The research protocol and animal care were in accordance with European Union Directive 2010/63/EU covering the protection of animals used for experimental or other scientific purposes. The 41-day trial was conducted in the broiler house of Alimetrics Ltd. in Southern Finland. 352-day-old broiler chicks were housed in 88 open pens (1.125 m2 each) with wood shavings litter, in an environmentally controlled room. Feed and water were supplied ad libitum for the 41-day study. Pens were randomly assigned to one of four dietary treatments, with each treatment replicated 8 times (11 birds per pen). Each chick was marked with permanent color to feathers to identify the treatment but not the individual animal. A veterinarian checked the health of the chicks at the beginning of the trial. The birds were observed twice a day. Chicks with compromised health were excluded from the trial.
The temperature of the barn was raised to 32˚C two days before chicks arrived. Luminosity was adjusted to 20 lux and air humidity was adjusted according to recommendations. Brooder lamps were adjusted to provide extra heating to the chicks during the first week. The temperature was gradually decreased to 22˚C over the rearing period. Temperature, ventilation and humidity was monitored and recorded throughout the experiment on a daily basis. The dark hours were gradually increased within a week, so that light-dark cycle was 18 hours light and 6 hours dark daily. The standard temperature and lighting program were followed.
2.2. Dietary Treatments
The diet was wheat-soy based feed for broiler chicks as specified in the Table 1. The starter formulation was fed during the first 10 days, grower diet for days 10 - 24 and finisher for the rest of the trial (24 - 41 days). The starter diets were prepared as 2 mm pellets and the grower and finisher diets as 4 mm pellets. The feeds were manufactured at the Nature Resources Institute, Finland. Diets were formulated to meet or exceed the nutrient requirements according to the Nutrient Requirements of Poultry (1994)  . Birds were assigned to 1 of 4 isonitrogenous and isoenergetic diets: Control diet or treatment diets containing 0.5%, 1.5% or 2.5% heterotrophically grown, unextracted Aurantiochytrium limacinium (AURA; CCAP 4087/2) biomass, provided by Alltech Inc. (All-G-Rich®, Nicholasville, KY, USA). AURA provided 0, 0.85, 2.55 and 4.25 g DHA /kg for the respective treatment diets.
The analytical composition of AURA was determined using standardized and validated procedures (Association of Analytical Chemists, AOAC, USA) prior to the start of the study at Eurofins Nutrition Analysis Centre (Des Moines, USA): crude protein (AOAC 990.03), crude fat (AOAC 954.02), moisture (AOAC 930.15) and ash (AOAC 942.05). The fatty acid composition (AOAC 996.06) of AURA was determined at Mérieux NutriSciences (Burnaby, BC, Canada) in compliance with ISO 17025. In brief, fat and fatty acids were extracted from the algae biomass powder by acidic hydrolytic methods and subsequently into ether followed by methylation resulting in Fatty Acid Methyl Esters (FAMEs) using boron trifluoride (BF3) in methanol. The FAME reference solution (GLC-85) and triundecanoin (C11:0) used as an internal standard for sample extraction were purchased from Nu-Chek-Prep Inc. (Minnesota, USA). The FAMEs were quantitively measured by gas chromatography equipped with a hydrogen flame ionization detector as described in Section 2.4.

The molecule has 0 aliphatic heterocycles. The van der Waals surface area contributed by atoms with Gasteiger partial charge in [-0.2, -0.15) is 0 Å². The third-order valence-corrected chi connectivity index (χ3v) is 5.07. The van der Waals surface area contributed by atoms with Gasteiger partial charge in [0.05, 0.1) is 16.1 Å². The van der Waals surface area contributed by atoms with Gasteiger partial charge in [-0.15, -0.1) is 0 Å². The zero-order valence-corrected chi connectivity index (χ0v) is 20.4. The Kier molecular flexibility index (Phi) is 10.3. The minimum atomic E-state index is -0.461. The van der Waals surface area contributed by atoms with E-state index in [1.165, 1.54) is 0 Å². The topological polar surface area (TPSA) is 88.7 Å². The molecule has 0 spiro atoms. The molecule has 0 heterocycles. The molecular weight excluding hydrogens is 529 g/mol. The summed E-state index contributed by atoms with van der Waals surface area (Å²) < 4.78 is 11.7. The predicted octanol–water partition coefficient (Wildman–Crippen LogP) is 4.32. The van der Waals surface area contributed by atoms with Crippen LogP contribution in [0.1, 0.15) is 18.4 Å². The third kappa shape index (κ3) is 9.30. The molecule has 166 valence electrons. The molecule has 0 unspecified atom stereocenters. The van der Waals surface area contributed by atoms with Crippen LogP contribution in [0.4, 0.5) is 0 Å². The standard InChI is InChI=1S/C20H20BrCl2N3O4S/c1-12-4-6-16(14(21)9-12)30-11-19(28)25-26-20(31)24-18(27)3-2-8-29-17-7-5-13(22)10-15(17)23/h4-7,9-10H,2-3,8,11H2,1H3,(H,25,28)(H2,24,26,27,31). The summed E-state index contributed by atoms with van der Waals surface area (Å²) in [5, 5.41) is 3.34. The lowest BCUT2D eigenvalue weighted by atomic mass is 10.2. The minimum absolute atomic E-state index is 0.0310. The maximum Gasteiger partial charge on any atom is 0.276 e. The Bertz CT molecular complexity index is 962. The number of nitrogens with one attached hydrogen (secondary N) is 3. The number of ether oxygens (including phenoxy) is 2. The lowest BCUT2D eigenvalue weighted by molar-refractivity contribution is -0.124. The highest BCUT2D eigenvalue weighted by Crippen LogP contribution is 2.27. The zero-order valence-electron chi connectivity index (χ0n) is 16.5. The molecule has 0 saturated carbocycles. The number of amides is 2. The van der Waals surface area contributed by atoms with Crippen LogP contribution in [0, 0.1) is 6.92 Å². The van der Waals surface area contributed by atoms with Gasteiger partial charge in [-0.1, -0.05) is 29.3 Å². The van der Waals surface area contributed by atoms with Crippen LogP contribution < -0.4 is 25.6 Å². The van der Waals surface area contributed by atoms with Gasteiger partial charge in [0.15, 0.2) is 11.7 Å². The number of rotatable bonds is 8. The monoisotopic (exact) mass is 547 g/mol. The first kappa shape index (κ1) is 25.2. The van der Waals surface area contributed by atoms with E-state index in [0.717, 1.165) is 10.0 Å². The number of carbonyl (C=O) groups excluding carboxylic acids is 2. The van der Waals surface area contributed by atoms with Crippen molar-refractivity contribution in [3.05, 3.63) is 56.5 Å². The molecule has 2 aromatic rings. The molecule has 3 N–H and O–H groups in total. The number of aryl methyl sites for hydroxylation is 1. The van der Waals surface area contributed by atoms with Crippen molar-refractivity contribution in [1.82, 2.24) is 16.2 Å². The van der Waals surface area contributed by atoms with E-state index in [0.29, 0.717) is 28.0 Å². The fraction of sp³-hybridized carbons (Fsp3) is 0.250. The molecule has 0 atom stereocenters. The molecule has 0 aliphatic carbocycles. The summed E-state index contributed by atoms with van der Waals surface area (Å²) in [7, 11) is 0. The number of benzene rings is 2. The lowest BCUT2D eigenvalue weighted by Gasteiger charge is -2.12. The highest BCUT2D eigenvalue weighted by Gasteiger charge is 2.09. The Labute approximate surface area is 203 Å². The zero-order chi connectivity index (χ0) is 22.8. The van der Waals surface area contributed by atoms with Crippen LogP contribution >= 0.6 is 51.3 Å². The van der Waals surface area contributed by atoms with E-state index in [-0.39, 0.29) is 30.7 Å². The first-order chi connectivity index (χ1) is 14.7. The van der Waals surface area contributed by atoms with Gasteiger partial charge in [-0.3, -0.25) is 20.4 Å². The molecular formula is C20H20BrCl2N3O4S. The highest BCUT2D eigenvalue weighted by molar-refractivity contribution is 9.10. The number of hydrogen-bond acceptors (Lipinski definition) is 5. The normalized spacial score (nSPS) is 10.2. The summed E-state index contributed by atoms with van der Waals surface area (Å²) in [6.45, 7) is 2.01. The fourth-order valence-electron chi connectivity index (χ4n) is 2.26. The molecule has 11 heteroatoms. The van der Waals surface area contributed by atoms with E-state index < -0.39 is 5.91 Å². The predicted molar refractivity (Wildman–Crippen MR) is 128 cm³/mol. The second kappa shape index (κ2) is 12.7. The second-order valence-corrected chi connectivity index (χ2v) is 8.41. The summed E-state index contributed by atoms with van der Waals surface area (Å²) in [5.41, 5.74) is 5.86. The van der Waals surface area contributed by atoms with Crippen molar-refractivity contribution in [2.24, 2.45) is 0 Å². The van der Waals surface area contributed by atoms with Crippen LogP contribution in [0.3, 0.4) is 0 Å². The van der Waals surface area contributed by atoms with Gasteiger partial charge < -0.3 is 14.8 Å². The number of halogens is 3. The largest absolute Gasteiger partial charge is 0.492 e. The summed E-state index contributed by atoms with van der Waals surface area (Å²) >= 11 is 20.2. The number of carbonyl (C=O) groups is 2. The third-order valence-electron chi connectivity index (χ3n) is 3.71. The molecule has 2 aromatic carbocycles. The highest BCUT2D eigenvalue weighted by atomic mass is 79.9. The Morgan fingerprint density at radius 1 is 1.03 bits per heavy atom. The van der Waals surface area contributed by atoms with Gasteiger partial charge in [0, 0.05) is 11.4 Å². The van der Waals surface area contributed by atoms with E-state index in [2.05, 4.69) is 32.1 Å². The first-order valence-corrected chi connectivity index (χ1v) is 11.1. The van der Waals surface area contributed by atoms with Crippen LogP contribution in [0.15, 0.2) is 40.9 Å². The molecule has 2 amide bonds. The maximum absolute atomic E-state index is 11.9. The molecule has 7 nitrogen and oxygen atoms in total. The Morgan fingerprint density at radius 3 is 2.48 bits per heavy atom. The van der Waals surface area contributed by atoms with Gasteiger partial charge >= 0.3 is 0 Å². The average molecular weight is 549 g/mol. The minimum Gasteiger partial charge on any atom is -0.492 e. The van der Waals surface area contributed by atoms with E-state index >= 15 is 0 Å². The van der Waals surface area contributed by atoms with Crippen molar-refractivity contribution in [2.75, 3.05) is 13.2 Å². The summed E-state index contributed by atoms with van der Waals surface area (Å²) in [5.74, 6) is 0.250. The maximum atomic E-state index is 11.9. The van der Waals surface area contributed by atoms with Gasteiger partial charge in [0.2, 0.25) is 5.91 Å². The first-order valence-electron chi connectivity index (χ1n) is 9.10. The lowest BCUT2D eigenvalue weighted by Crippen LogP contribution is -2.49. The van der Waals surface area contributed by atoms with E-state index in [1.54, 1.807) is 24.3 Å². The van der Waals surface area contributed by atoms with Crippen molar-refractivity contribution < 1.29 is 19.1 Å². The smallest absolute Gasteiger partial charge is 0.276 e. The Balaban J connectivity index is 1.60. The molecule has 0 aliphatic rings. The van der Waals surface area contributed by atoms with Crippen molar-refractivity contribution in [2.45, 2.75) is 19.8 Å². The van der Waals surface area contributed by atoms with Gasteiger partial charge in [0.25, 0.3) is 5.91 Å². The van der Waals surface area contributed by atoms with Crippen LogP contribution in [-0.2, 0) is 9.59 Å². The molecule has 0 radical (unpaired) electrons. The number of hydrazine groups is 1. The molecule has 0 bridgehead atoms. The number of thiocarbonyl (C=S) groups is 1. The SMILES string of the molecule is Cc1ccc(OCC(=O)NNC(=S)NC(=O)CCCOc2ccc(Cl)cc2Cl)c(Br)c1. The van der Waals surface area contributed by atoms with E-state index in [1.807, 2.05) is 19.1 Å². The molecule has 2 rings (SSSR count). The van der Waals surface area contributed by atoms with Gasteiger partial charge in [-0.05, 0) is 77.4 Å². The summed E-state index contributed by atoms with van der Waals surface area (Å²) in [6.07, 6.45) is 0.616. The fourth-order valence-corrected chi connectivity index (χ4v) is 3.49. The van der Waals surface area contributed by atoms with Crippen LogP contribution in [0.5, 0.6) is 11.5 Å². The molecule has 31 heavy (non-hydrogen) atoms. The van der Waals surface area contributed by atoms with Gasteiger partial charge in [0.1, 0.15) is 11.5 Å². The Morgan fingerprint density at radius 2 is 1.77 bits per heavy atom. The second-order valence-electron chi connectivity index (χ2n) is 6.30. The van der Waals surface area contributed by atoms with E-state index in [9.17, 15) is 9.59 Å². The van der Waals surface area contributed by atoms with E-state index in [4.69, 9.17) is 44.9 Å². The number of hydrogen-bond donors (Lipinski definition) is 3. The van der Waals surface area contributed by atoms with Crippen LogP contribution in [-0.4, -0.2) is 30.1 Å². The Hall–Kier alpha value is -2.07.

Performance observations included live weight (d0, 10, 24, 35 and 41), feed intake (pen) and daily mortality. The feed conversion ratio was calculated and corrected for mortality. On day 41, five birds per treatment (20 birds total) were euthanized by cervical dislocation, coded, weighed individually, abdominal cavity opened and representative samples of the thigh and breast muscles (skinless), liver, kidney and skin (with adhering fat) were removed and stored in polyethylene bags frozen at −20˚C immediately.
Table 1. Basic broiler control diets for the three phases of growth.
aContents of the mineral premix: calcium 296.8 g/kg, iron 12.5 g/kg, copper 4 g/kg, manganese 25 g/kg, zinc 32.5 g/kg, iodine 0.225 g/kg, selenium 0.1 g/kg. bContents of the vitamin premix: calcium 331.3 g/kg, vitamin A 6,000,000 IU, vitamin D3 2,250,000 IU, vitamin E 30000, tocopherol 27,270 mg/kg, vitamin K3 1505 mg/kg, vitamin B1 1257.3 mg/kg, vitamin B2 3000 mg/kg, vitamin B6 2009.7 mg/kg, vitamin B12 12.5 mg/kg, biotin 75 mg/kg, folic acid 504 mg/kg, niacin 20,072 mg/kg, pantothenic acid 7506.8 mg/kg
2.4. Broiler Fatty Acid Profile
Fatty acid profiles of tissue and organ samples were determined at Mérieux NutriSciences (Burnaby, BC, Canada) in compliance with ISO 17025. Recently, a GC-FID method (AOAC 996.06) was validated and verified to demonstrate the fitness for purpose in analyzing seven fatty acids in five different chicken tissues; i.e. breast, thigh, skin, kidney and liver  . In this method, fat and fatty acids are extracted from the breast tissue by hydrolytic methods. Samples of chicken tissues (liver, kidney, breast and thigh) were defrosted overnight in a refrigerator (4˚C) and ground thoroughly using a mortar and pestle. The ground samples were left in a freezer at < −16˚C for 12 hours prior to freeze drying. Frozen samples were freeze dried with VirTis Benchtop Pro Freeze Dryer (SP Scientific, Pennsylvania, USA) for 48 hours. Fat was extracted from 0.5 g sample of the homogenized freeze-dried tissue into ether, pyrogallic acid was added to minimize oxidative degradation of fatty acids during analysis, followed by methylation resulting in Fatty Acid Methyl Esters (FAMEs) using boron trifluoride (BF3) in methanol.